primula auricula

A pair of primula.  Primula auricula hybrids to be exact.  The yellow had bloomed before but this is the first flower for the brownish one, and I’m pleased with the color.

Some other final color in the garden is the Aster oblongifolius ‘Raydons Favorite’.  It waits until the very end of the season and carries it out with a clear lavender blue color and attractive dark eyes as the flowers fade.  I should really give it a little more room and respect next year, and not let it suffer all summer crowded and untended while the summer annuals steal the show.

Aster oblongifolius 'Raydons Favorite'

Amidst the mildew decay of fading peony foliage and frosted zinnias, Aster ‘Raydons Favorite’ offers up fresh color for this part of the border.  I think more would be a good idea.

I can’t do a late fall post without slipping in a cyclamen or two.  They’re sending out more and more of their beautiful foliage and while other parts of the garden are fading, these go from strength to strength.  I may have to talk to John Lonsdale about adding a few new ones since you can never have too many of these treasures and he always seems to have a few special ones for sale at Edgewood Gardens.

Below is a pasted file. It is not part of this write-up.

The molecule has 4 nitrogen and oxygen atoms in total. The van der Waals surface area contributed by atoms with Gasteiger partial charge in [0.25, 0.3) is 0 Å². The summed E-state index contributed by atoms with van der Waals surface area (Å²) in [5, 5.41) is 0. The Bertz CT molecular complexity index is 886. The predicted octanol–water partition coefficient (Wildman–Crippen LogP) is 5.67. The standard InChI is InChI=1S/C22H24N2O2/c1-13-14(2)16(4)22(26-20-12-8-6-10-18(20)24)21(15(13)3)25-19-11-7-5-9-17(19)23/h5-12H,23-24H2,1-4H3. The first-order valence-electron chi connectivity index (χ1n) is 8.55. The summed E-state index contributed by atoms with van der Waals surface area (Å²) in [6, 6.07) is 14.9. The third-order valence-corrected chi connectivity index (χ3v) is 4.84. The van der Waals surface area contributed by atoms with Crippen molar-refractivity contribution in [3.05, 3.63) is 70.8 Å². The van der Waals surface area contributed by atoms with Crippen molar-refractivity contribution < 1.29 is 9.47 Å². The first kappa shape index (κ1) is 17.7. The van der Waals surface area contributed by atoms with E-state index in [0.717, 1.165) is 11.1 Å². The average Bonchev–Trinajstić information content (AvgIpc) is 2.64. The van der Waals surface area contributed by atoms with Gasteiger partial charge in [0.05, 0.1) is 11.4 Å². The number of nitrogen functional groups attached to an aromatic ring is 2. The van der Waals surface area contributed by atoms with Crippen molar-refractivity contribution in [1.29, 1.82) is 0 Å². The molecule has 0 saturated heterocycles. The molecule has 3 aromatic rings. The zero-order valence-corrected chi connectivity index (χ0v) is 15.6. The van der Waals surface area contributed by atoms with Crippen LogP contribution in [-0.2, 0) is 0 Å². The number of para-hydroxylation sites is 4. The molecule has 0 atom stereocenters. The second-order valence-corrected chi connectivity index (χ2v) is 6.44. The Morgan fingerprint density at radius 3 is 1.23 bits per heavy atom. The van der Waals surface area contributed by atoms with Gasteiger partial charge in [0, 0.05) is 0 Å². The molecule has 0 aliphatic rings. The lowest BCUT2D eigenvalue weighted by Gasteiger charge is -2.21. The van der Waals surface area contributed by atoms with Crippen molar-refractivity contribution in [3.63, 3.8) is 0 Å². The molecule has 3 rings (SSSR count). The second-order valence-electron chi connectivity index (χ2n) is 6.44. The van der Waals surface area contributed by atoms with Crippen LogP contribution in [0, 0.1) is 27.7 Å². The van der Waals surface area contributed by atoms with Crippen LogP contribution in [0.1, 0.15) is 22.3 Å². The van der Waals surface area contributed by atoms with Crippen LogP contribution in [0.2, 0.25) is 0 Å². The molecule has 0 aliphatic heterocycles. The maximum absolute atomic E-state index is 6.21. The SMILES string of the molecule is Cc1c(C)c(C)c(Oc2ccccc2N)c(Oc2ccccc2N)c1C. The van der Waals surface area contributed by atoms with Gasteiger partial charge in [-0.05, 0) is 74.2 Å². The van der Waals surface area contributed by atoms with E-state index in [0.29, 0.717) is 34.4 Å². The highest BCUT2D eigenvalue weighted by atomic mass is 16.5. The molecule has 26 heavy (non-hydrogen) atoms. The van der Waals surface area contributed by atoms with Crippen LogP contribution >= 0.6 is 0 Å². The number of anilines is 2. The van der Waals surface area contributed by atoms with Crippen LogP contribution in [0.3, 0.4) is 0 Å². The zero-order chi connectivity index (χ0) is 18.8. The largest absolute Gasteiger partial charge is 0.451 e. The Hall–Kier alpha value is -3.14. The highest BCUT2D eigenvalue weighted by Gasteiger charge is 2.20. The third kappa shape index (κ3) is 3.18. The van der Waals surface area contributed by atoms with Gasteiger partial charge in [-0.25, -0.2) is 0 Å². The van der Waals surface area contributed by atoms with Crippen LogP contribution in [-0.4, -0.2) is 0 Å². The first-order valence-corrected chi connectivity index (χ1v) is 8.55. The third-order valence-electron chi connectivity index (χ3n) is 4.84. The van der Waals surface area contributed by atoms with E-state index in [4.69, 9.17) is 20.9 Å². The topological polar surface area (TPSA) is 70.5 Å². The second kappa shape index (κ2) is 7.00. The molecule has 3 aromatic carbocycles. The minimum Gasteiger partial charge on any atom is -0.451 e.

cyclamen hederifolium

The hardy Cyclamen hederifolium starts flowering without foliage in late summer.  I love it even more when the leaves begin to come up and there are still plenty of blooms to accent them.

The range of foliage types in Cyclamen hederifolium is really outstanding.  The dainty and distinct flowers are almost more of an afterthought.

A pale pink form of Cyclamen hederifolium with a leaf pattern which I love.

A pale pink form of Cyclamen hederifolium with a leaf pattern which I love.